Melina Cortes-Nmili doesn’t believe in settling. She believes in having it all. By day, she’s a corporate powerhouse working as the director of regional specialty sales at UnitedHealth; by night, she runs the fashion line Lalla Bee. Not to mention her 24/7 gig as mother of two kids.
Cortes-Nmili is a style force to watch and one of six women designers to be feted on the Sept. 30 opening night of Boston Fashion Week. She’ll be showing a versatile collection of dresses emphasizing classic, flattering silhouettes and adaptable colors for easy transition from day to night.
Cortes-Nmili launched Lalla Bee’s first collection in 2015 after a short stint in the fashion industry selling American clothes in the Dominican Republic. Her passion and energy stem from her childhood in the DR, where she learned about style and a solid work ethic from her grandmother. Now she applies those life lessons to her business to stay grounded, organized, and, of course, fashionable.
Exhale: How would you describe the Lalla Bee aesthetic and the Lalla Bee woman?
Melina Cortes-Nmili:I like the clothes to project a confidence that is not loud. My grandmother was a strong woman, she was the matriarch of the family, but she wasn’t loud. She had that presence. That’s what I want when I’m designing a collection. My aesthetic is timeless, it’s elegant, and it’s understated. It’s meant to be an investment. In my own way, that’s my grandmother’s legacy living on.
I want a woman to wear my dress and to go about whatever she’s doing—hosting an event, going to work, going to a cocktail party—and I don’t want her to be worried about her dress. I want her to enjoy herself. I want her to live her life, and the dress is coming along for the ride. The dress is a complement to her already strong and beautiful personality.
How did you take your love of fashion and turn it into a business?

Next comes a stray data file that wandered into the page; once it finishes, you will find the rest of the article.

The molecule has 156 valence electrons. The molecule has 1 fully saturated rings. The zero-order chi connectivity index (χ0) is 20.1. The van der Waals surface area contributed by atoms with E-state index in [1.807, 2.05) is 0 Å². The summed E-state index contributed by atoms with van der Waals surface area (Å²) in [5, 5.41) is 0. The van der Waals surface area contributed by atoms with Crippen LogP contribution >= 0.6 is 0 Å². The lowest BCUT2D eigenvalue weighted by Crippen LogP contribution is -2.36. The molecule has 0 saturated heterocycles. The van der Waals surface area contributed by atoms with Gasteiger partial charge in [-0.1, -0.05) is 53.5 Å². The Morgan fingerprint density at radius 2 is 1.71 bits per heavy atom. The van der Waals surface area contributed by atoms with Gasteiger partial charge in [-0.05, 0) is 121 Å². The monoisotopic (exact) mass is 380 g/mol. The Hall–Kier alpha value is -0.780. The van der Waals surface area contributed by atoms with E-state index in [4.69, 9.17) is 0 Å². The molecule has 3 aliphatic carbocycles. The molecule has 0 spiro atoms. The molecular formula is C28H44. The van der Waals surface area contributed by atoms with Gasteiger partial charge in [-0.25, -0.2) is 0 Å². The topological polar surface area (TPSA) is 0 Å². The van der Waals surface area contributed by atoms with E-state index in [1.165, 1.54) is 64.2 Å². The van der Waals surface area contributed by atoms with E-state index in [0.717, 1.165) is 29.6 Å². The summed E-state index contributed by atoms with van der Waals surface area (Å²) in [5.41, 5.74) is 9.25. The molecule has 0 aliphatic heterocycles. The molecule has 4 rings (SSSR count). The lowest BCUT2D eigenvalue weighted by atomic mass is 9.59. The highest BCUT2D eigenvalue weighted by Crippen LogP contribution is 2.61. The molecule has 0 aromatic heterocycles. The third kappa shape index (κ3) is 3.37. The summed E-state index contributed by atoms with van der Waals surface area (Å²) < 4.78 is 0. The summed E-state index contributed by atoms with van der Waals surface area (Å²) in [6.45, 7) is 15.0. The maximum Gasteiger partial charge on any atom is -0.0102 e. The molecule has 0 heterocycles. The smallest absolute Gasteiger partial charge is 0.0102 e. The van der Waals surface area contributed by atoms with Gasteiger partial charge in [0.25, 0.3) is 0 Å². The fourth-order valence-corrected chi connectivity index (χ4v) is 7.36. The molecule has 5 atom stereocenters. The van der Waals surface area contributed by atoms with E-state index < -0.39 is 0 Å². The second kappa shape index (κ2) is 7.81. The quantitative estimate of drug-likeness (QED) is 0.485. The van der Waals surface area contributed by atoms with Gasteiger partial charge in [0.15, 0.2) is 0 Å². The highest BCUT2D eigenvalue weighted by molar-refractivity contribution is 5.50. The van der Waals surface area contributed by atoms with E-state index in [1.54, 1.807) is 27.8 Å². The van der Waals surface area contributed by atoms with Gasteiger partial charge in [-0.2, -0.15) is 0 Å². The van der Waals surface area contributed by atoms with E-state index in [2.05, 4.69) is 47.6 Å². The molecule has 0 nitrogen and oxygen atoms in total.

I always knew, since I was a child, that I wanted to have a business. I remember asking my mom for her old makeup items so I could charge five cents to my friends to do their makeup. I was six or seven years old. It wasn’t until I was married and I’d started this little side business selling clothes that I thought, Wait a minute, this is the time for me to do what I want to do.
A key part of my business was to be able to budget my money and to negotiate in tough situations. I have an MBA in business and marketing. Fashion is great: It’s pretty, it’s beautiful, but what you see in the magazine or on the runway, that is the result of a very long and expensive process. You have to know the business aspect of it.
What’s a challenge you’ve encountered in your career and how have you overcome it?
In corporate there was a period of time when I was the only woman in a room full of men. Not only was I the only woman, I was a woman of color, and I was the youngest. I’m very direct. I’m very assertive when it comes to business. I think we have to be. And sometimes it can bring up insecurities in other people. I have had people approach me and say, “You might want to soften it up a little bit.” A major challenge has been staying true to myself. Some people may not like me, and I’m going to have to be OK with that. I cannot please everyone.
What advice would you give to other women trying to turn their passions into careers?
To educate themselves. To surround themselves with people who have done it before. It’s OK to ask for help. And save money, of course. I’m a businessperson so I’m always going to talk about money. Always ask for money when you don’t need it. You usually get it much faster than when you do need it.
As much research as you’re going to do, as much as you learn, there’s going to come a point where you have to take that step, you have to take that plunge. Even if it’s just a soft launch, that’s how you learn.
How do you hope to grow Lalla Bee in the next year?
Right now, I’m very focused on long-term growth. I want Lalla Bee to be around for my daughter to take over, or my son. I don’t think that I could handle right now a growth of 200 percent. It would be wonderful for, like, five minutes, and then I would have a panic attack. I want to enjoy my family and my kids and my girlfriends; I need that in my life. I can’t be all work. I like the pace of growth that I can learn in.